One key element associated with the celebration is the Yule log. The Yule log tradition was to have a log burn anywhere from 12 hours to several days. It was considered unlucky if the log burned itself out. Once the log was extinguished, the ashes were considered to have special properties such as healing or protective charms. This ash was used to make purifying water (The White Goddess). Other symbols of Yule include mistletoe, a Yule candle, and Yule Wassail (a drink of good will).
Dongzhi, or the Chinese Winter Solstice Festival, originated in the Han Dynasty and was popularized in the Tang and Song Dynasties (Traditional Chinese Festivals). Similar to Saturnalia, laymen would have a day to relax and sacrifices would be made to Heaven. During this Chinese Holiday, various soups would be eaten to determine different tidings of goodwill. In Northern China, dumpling soup may be eaten to ward off frost. In Southern China a red bean meal would ward off evil spirits and ghosts. In other parts of China, dumplings would be used as gifts for families and friends. It was also noted that in Taiwan, nine layer cakes would be made and molded into shapes of animals as part of a Chinese tradition (Traditional Chinese Festivals). Dongzhi Festival was used as a form of celebration, prayer, and wishes of goodwill in China.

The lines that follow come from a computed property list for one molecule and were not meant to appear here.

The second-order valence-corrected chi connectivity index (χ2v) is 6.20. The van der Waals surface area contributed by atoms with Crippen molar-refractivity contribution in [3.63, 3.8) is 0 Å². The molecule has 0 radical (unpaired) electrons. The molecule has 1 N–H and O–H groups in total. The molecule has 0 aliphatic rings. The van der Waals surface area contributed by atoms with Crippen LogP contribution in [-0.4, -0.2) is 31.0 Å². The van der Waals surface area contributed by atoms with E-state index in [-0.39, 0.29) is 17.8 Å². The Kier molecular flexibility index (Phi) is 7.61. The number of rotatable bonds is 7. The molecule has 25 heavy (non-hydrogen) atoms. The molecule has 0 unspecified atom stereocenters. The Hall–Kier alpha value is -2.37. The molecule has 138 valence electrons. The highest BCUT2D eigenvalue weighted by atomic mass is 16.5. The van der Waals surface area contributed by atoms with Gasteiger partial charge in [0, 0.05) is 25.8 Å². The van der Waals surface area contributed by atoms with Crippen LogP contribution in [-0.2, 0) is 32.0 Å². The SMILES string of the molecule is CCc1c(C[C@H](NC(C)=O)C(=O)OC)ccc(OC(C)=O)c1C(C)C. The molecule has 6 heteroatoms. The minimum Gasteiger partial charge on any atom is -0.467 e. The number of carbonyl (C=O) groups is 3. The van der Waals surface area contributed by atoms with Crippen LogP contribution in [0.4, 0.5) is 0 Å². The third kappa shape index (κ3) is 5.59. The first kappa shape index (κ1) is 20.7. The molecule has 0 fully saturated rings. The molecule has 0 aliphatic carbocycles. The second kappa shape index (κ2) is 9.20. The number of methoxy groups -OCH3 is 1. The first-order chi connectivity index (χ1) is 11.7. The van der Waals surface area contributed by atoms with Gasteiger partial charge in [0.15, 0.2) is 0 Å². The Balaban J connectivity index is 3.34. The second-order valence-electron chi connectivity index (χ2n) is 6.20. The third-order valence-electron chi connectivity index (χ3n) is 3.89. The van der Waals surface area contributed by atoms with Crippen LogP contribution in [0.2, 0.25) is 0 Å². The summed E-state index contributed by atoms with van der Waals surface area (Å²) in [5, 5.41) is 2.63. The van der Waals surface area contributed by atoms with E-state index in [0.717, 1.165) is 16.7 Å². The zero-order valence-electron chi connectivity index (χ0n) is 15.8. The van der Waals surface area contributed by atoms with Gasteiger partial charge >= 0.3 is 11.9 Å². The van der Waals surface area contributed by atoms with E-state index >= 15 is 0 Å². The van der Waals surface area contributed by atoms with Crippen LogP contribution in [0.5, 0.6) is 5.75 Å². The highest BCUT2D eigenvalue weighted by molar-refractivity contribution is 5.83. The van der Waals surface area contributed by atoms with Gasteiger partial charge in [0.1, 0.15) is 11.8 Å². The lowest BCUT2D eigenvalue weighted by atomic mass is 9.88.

Soyal is a ceremony of the Hopi people who live in northern Arizona, USA. This holiday begins on the shortest day of the year and provides a time of rituals and prayer for the second phase of the the Creation of the Dawn of Life (Eidt). The celebration begins once the Katsnim or Kachinas, protective spirits of the Hopi, come down and dance. The celebration is meant to bring the sun back to the world. Soyal is a shortened term for Soyaluna or Soyalangwul, which is translated to “Establishing Life Anew for the World” (Eidt). During the celebration, tribe elders pass down stories to the youth. The goal of the celebration is to will the Sun God back.
Overall, there are many celebrations of Winter. However, most of the Solstice Holidays are closely tied to the return of the sun and the prompting of higher powers to return the sun, warmth, and new life. Each of the holidays provides respect for elders or other people in a celebratory feast.
Check out more about Saturnalia, Modraniht, Yule, Dongzhi Festival, or Soyal with the links provided below!
Saturnalia Link 1
Saturnalia Link 2
Modraniht Link 1
Modraniht Link 2
Yule Link 1
Dongzhi Festival Link 1
Soyal Link 1
"Saturnalia." Saturnalia. Web. 2 Jan. 2016.
"Saturnalia Practices of Nova Romans." Saturnalia Practices of Nova Romans. Web. 2 Jan. 2016.
"Celto-Germanic Culture, Myth and History: Modraniht [Night of the Mothers]." Celto-Germanic Culture, Myth and History: Modraniht [Night of the Mothers]. 21 Dec. 2008. Web. 2 Jan. 2016.
"Walking With Ancestors." : Modraniht, Id Est Matrum Nocturum. 21 Dec. 2011. Web. 2 Jan. 2016.
"Yule - Winter Solstice - The Wheel Of The Year - The White Goddess." Yule - Winter Solstice - The Wheel Of The Year - The White Goddess. Paganism 101, 2016. Web. 2 Jan. 2016.
"Traditional Chinese Festivals - China.org.cn." Traditional Chinese Festivals - China.org.cn. China Internet Information Center. Web. 2 Jan. 2016.
Eidt, Jack. "Soyal Ceremony: Hopi Kachinas Dance at Winter Solstice." WilderUtopiacom. 21 Dec. 2011. Web. 2 Jan. 2016.